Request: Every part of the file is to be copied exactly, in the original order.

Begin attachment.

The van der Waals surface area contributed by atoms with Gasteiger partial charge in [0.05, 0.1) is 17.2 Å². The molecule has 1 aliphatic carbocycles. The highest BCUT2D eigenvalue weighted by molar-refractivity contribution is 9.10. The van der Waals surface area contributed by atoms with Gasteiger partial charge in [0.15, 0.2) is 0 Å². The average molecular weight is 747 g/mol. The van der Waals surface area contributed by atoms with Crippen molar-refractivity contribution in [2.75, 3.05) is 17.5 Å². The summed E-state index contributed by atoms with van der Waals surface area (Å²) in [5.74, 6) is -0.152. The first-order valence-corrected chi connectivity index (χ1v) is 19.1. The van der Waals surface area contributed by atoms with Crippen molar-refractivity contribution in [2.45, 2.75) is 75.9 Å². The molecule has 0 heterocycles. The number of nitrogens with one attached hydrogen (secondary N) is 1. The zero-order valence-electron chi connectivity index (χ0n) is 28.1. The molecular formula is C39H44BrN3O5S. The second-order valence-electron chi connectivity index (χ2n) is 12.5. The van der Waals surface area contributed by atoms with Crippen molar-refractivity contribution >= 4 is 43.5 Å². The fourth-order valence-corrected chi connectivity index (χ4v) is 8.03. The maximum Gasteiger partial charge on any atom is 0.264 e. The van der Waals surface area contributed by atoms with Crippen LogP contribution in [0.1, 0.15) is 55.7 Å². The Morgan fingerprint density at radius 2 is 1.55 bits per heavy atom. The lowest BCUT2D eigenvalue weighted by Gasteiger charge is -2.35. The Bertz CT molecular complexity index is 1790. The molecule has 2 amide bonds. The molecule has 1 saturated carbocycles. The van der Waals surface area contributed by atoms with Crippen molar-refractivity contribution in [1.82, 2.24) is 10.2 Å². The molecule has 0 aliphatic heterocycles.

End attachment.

The van der Waals surface area contributed by atoms with Gasteiger partial charge in [0.05, 0.1) is 17.2 Å². The molecule has 1 aliphatic carbocycles. The highest BCUT2D eigenvalue weighted by molar-refractivity contribution is 9.10. The van der Waals surface area contributed by atoms with Gasteiger partial charge in [0.15, 0.2) is 0 Å². The average molecular weight is 747 g/mol. The van der Waals surface area contributed by atoms with Crippen molar-refractivity contribution in [2.75, 3.05) is 17.5 Å². The summed E-state index contributed by atoms with van der Waals surface area (Å²) in [5.74, 6) is -0.152. The first-order valence-corrected chi connectivity index (χ1v) is 19.1. The van der Waals surface area contributed by atoms with Crippen molar-refractivity contribution in [2.45, 2.75) is 75.9 Å². The molecule has 0 heterocycles. The number of nitrogens with one attached hydrogen (secondary N) is 1. The zero-order valence-electron chi connectivity index (χ0n) is 28.1. The molecular formula is C39H44BrN3O5S. The second-order valence-electron chi connectivity index (χ2n) is 12.5. The van der Waals surface area contributed by atoms with Crippen molar-refractivity contribution >= 4 is 43.5 Å². The fourth-order valence-corrected chi connectivity index (χ4v) is 8.03. The maximum Gasteiger partial charge on any atom is 0.264 e. The van der Waals surface area contributed by atoms with Crippen LogP contribution in [0.1, 0.15) is 55.7 Å². The Morgan fingerprint density at radius 2 is 1.55 bits per heavy atom. The lowest BCUT2D eigenvalue weighted by Gasteiger charge is -2.35. The Bertz CT molecular complexity index is 1790. The molecule has 2 amide bonds. The molecule has 1 saturated carbocycles. The van der Waals surface area contributed by atoms with Crippen molar-refractivity contribution in [1.82, 2.24) is 10.2 Å². The molecule has 0 aliphatic heterocycles.